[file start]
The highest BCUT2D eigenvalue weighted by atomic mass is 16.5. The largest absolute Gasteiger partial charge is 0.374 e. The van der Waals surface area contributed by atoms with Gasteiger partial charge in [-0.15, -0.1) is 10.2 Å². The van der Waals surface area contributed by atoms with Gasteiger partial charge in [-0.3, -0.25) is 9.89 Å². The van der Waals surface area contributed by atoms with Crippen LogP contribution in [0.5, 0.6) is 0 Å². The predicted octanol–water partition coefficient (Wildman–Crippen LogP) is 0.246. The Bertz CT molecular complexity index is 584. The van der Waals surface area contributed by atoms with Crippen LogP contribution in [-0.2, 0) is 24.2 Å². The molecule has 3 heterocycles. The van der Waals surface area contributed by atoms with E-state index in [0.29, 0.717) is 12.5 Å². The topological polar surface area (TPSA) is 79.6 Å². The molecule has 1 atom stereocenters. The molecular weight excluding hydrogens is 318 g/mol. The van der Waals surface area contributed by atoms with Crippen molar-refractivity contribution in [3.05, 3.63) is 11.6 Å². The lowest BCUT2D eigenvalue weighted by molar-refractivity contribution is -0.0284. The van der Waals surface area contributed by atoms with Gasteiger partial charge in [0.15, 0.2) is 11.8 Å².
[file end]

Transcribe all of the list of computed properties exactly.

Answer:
The highest BCUT2D eigenvalue weighted by atomic mass is 16.5. The largest absolute Gasteiger partial charge is 0.374 e. The van der Waals surface area contributed by atoms with Gasteiger partial charge in [-0.15, -0.1) is 10.2 Å². The van der Waals surface area contributed by atoms with Gasteiger partial charge in [-0.3, -0.25) is 9.89 Å². The van der Waals surface area contributed by atoms with Crippen LogP contribution in [0.5, 0.6) is 0 Å². The predicted octanol–water partition coefficient (Wildman–Crippen LogP) is 0.246. The Bertz CT molecular complexity index is 584. The van der Waals surface area contributed by atoms with Crippen LogP contribution in [-0.2, 0) is 24.2 Å². The molecule has 3 heterocycles. The van der Waals surface area contributed by atoms with E-state index in [0.29, 0.717) is 12.5 Å². The topological polar surface area (TPSA) is 79.6 Å². The molecule has 1 atom stereocenters. The molecular weight excluding hydrogens is 318 g/mol. The van der Waals surface area contributed by atoms with Crippen molar-refractivity contribution in [3.05, 3.63) is 11.6 Å². The lowest BCUT2D eigenvalue weighted by molar-refractivity contribution is -0.0284. The van der Waals surface area contributed by atoms with Gasteiger partial charge in [0.15, 0.2) is 11.8 Å².